Students in the Business Leadership Program complete one internship as a graduation requirement. These internships expose them to real world situations. Most students fulfill this requirement early in their college careers at Puget Sound, and many complete more than one internship for additional experience. In order to fulfill their internship requirement, BLP students must submit the internship recognition form to the Program's Director for pre-approval.
Seeking an internship requires the same kind of preparation as any job search. There are several Puget Sound resources that provide a great place to start your search for an internship placement. Remember to start your search early; for more information go to CES.
Here are a few testimonies about BLP internship experiences from summer 2014.
Coming from a small town, finding internships in my area can be arduous, especially since I could not find a single internship application online. However, I secured my internship at Asante Foundation's Southern Oregon World of Wine event by simply picking up the phone and contacting numerous human resource departments to see which companies may be interested in taking on a summer intern. During my time there, I learned more about the professional world than ever before. I got the most out of my internship in three ways. First, by getting to know the people who worked in and around my office on a level past the professional one, which made coming to work more fun and comfortable. Second, by offering to complete tasks outside of the realm of my internship, which allowed me to learn more about the company and make connections with people in different departments. Third, by taking advantage of every networking opportunity. The majority of the time I worked with prominent people in the community and used that to my advantage by making connections with them and ensuring that when I represented myself the best I could.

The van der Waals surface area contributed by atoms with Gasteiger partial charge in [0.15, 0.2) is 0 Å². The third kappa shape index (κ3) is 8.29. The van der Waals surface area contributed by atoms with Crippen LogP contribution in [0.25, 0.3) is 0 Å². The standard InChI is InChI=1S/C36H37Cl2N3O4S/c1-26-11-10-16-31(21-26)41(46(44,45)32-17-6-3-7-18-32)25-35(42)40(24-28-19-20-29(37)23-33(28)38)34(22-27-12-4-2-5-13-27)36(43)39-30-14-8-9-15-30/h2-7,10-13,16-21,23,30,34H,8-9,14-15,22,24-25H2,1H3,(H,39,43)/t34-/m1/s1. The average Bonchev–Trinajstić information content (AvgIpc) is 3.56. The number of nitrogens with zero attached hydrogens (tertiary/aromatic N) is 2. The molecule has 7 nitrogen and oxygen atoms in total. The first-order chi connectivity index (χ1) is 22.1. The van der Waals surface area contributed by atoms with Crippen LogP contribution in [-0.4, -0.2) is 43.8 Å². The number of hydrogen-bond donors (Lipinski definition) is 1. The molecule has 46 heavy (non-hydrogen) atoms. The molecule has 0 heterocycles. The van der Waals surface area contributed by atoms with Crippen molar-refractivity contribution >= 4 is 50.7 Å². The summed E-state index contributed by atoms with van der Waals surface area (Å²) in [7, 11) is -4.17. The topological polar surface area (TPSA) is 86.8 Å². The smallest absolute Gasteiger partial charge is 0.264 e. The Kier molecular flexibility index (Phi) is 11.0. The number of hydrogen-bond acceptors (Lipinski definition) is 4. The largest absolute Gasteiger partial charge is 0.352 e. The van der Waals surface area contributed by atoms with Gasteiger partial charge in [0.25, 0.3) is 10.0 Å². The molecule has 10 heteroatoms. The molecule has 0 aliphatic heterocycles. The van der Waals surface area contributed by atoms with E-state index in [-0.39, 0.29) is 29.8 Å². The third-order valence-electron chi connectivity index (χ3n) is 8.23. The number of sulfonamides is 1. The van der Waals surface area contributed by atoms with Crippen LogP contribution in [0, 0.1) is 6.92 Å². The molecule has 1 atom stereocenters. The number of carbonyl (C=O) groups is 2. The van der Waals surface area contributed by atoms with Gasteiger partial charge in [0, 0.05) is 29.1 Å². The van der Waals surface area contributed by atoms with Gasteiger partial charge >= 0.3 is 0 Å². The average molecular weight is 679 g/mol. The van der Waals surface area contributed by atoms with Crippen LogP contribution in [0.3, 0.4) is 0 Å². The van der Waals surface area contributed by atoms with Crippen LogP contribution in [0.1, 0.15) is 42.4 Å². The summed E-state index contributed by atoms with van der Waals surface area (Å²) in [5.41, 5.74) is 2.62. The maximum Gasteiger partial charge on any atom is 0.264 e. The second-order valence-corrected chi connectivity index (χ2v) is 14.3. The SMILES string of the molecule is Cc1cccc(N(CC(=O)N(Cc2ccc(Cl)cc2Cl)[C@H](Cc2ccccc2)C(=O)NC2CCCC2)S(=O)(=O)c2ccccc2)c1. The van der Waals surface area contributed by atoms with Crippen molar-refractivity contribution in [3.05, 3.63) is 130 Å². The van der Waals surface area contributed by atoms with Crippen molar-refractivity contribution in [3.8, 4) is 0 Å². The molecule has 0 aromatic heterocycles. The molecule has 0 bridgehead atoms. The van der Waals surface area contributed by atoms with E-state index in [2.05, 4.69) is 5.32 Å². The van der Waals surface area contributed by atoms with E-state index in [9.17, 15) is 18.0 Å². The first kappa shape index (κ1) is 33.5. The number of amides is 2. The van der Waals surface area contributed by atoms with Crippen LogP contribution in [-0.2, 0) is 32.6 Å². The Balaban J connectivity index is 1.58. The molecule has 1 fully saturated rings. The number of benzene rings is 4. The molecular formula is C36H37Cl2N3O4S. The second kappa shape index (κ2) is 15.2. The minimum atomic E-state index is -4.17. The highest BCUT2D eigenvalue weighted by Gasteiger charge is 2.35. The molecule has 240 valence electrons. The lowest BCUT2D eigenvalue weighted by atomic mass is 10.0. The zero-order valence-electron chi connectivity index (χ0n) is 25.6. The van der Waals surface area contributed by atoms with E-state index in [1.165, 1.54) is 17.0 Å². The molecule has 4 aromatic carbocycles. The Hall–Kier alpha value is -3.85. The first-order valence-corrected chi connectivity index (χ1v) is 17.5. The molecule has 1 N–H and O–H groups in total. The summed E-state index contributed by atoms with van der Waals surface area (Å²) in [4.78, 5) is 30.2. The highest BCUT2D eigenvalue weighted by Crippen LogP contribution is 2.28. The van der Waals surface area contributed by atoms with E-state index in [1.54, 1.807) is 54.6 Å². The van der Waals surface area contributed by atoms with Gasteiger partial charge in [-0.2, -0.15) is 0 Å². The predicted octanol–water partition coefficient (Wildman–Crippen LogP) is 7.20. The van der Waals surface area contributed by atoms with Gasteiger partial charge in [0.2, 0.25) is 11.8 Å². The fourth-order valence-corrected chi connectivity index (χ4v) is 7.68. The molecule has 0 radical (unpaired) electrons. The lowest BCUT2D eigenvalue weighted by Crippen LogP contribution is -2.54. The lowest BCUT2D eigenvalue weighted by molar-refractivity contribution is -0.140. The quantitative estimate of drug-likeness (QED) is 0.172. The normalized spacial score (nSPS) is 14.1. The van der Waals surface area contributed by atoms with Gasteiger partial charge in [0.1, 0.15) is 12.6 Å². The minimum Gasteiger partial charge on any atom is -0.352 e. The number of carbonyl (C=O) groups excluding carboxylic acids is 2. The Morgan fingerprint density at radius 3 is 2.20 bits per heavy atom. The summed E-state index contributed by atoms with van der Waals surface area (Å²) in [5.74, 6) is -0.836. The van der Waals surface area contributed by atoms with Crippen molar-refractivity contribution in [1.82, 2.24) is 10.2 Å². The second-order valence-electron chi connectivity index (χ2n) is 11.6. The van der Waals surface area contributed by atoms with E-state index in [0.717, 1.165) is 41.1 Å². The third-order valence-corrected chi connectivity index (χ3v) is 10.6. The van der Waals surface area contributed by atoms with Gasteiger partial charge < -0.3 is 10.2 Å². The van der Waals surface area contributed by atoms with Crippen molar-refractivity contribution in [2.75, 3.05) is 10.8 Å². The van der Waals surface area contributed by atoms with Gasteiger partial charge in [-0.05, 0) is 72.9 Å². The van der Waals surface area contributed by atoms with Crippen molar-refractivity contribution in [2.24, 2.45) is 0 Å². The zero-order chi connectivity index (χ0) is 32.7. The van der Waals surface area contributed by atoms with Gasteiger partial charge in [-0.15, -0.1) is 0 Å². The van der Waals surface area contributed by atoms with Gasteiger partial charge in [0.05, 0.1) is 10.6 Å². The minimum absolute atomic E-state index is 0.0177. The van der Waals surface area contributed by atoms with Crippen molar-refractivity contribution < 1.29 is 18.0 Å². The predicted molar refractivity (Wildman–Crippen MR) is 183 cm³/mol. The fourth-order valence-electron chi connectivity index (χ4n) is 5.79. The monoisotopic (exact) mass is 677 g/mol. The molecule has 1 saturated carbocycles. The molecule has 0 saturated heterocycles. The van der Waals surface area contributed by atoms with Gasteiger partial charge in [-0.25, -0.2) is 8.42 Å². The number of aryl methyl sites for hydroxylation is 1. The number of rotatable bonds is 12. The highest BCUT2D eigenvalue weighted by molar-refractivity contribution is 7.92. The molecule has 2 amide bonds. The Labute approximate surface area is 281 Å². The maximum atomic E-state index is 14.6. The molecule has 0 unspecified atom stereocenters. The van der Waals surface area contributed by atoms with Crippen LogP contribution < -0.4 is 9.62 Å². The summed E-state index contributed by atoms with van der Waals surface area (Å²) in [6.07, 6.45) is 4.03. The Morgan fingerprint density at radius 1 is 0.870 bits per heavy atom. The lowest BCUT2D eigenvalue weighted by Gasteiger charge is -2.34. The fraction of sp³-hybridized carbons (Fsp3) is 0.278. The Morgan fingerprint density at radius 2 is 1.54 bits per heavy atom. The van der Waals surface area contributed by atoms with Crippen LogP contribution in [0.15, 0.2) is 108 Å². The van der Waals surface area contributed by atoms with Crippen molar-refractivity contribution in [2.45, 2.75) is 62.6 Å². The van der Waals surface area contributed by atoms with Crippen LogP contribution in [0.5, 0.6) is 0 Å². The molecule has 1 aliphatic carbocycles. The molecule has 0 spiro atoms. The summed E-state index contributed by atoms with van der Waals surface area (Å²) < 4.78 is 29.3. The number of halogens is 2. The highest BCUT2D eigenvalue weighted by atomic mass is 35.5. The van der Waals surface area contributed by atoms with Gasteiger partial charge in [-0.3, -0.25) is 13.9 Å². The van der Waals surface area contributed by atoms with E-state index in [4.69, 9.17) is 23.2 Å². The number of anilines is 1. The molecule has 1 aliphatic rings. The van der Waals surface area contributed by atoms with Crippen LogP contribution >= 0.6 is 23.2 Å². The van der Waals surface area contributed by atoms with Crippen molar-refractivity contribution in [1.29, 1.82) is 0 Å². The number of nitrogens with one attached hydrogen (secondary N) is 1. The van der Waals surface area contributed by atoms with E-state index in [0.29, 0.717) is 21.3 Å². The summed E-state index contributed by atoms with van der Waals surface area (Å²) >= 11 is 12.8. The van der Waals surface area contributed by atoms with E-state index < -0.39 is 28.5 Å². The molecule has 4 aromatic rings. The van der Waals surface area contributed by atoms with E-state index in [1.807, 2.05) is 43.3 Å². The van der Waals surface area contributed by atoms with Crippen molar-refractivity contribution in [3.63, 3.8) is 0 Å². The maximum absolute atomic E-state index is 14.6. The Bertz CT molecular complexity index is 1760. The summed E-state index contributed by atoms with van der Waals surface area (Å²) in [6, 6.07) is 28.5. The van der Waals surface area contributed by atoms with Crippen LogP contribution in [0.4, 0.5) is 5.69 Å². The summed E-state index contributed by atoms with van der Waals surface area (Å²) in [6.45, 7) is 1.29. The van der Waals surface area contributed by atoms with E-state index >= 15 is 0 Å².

I spent my 2014 summer in Tacoma and interned at the Target in Gig Harbor. The program was training me to be an executive and ensured that I spent time in each of the five main executive positions: Sales floor, HR, Logistics (which meant 4am mornings to unload the trucks), Guest Service, and Asset Protection. By the end of the 10 week internship I was working Lead on Duty shifts where I was in charge of making sure the store ran smoothly. I learned how to deal with angry customers, confused vendors, as well as homeless camping out in the bathrooms. Target's Internship Program is especially appealing because the company is looking to hire trained interns after graduation.
I was a Sales Intern for Living Doll Los Angeles this past summer. Overall, I realized that a cohesive office community and good spirit have a huge positive impact on work experience, and that learning by doing is the best way to jump in and succeed in a new position. I was unsure about the retail industry, but it is great to use the internship process as trial and error to decide better what you like.
Here are some companies where BLP students have interned: